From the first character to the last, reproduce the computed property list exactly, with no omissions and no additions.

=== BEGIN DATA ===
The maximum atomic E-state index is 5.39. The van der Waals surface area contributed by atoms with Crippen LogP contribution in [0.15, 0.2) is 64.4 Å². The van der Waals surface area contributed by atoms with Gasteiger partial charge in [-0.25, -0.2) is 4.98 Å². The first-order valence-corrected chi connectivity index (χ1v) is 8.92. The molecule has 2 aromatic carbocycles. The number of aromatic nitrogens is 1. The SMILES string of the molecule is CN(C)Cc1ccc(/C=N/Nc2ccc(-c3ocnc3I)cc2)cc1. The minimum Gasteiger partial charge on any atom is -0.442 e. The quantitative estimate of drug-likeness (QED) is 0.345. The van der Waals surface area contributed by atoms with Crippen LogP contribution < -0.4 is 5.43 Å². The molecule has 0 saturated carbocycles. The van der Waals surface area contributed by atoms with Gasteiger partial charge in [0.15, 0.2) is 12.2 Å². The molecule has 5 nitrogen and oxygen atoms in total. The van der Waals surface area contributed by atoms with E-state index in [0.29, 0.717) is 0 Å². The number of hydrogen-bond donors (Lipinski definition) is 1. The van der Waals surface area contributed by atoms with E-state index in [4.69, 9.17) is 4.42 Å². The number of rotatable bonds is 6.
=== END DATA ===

The maximum atomic E-state index is 5.39. The van der Waals surface area contributed by atoms with Crippen LogP contribution in [0.15, 0.2) is 64.4 Å². The van der Waals surface area contributed by atoms with Gasteiger partial charge in [-0.25, -0.2) is 4.98 Å². The first-order valence-corrected chi connectivity index (χ1v) is 8.92. The molecule has 2 aromatic carbocycles. The number of aromatic nitrogens is 1. The SMILES string of the molecule is CN(C)Cc1ccc(/C=N/Nc2ccc(-c3ocnc3I)cc2)cc1. The minimum Gasteiger partial charge on any atom is -0.442 e. The quantitative estimate of drug-likeness (QED) is 0.345. The van der Waals surface area contributed by atoms with Crippen LogP contribution < -0.4 is 5.43 Å². The molecule has 0 saturated carbocycles. The van der Waals surface area contributed by atoms with Gasteiger partial charge in [0.15, 0.2) is 12.2 Å². The molecule has 5 nitrogen and oxygen atoms in total. The van der Waals surface area contributed by atoms with E-state index in [0.29, 0.717) is 0 Å². The number of hydrogen-bond donors (Lipinski definition) is 1. The van der Waals surface area contributed by atoms with E-state index in [4.69, 9.17) is 4.42 Å². The number of rotatable bonds is 6.